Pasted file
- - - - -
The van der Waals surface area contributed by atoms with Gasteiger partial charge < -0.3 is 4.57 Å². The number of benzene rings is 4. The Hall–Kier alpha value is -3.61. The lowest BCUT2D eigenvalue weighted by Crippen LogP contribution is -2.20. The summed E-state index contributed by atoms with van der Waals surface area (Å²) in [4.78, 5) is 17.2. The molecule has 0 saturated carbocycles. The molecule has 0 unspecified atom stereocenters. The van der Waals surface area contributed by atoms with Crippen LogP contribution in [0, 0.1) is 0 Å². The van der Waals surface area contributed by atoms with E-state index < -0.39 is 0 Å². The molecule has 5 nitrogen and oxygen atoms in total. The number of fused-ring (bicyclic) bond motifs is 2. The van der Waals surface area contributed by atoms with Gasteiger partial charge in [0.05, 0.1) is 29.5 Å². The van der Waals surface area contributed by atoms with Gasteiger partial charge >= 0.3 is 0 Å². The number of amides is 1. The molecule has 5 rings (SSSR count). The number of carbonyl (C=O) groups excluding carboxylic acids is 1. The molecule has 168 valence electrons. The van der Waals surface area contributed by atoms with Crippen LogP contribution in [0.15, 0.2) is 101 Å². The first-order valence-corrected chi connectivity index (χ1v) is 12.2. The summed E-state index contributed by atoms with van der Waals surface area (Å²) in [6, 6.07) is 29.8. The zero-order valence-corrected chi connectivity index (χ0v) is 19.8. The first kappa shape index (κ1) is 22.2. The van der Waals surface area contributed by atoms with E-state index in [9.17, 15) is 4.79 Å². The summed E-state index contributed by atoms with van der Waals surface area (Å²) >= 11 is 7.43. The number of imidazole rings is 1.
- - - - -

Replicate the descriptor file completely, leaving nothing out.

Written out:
The van der Waals surface area contributed by atoms with Gasteiger partial charge < -0.3 is 4.57 Å². The number of benzene rings is 4. The Hall–Kier alpha value is -3.61. The lowest BCUT2D eigenvalue weighted by Crippen LogP contribution is -2.20. The summed E-state index contributed by atoms with van der Waals surface area (Å²) in [4.78, 5) is 17.2. The molecule has 0 saturated carbocycles. The molecule has 0 unspecified atom stereocenters. The van der Waals surface area contributed by atoms with Crippen LogP contribution in [0, 0.1) is 0 Å². The van der Waals surface area contributed by atoms with E-state index < -0.39 is 0 Å². The molecule has 5 nitrogen and oxygen atoms in total. The number of fused-ring (bicyclic) bond motifs is 2. The van der Waals surface area contributed by atoms with Gasteiger partial charge in [0.05, 0.1) is 29.5 Å². The van der Waals surface area contributed by atoms with Gasteiger partial charge >= 0.3 is 0 Å². The number of amides is 1. The molecule has 5 rings (SSSR count). The number of carbonyl (C=O) groups excluding carboxylic acids is 1. The molecule has 168 valence electrons. The van der Waals surface area contributed by atoms with Crippen LogP contribution in [0.15, 0.2) is 101 Å². The first-order valence-corrected chi connectivity index (χ1v) is 12.2. The summed E-state index contributed by atoms with van der Waals surface area (Å²) in [6, 6.07) is 29.8. The zero-order valence-corrected chi connectivity index (χ0v) is 19.8. The first kappa shape index (κ1) is 22.2. The van der Waals surface area contributed by atoms with E-state index in [9.17, 15) is 4.79 Å². The summed E-state index contributed by atoms with van der Waals surface area (Å²) >= 11 is 7.43. The number of imidazole rings is 1.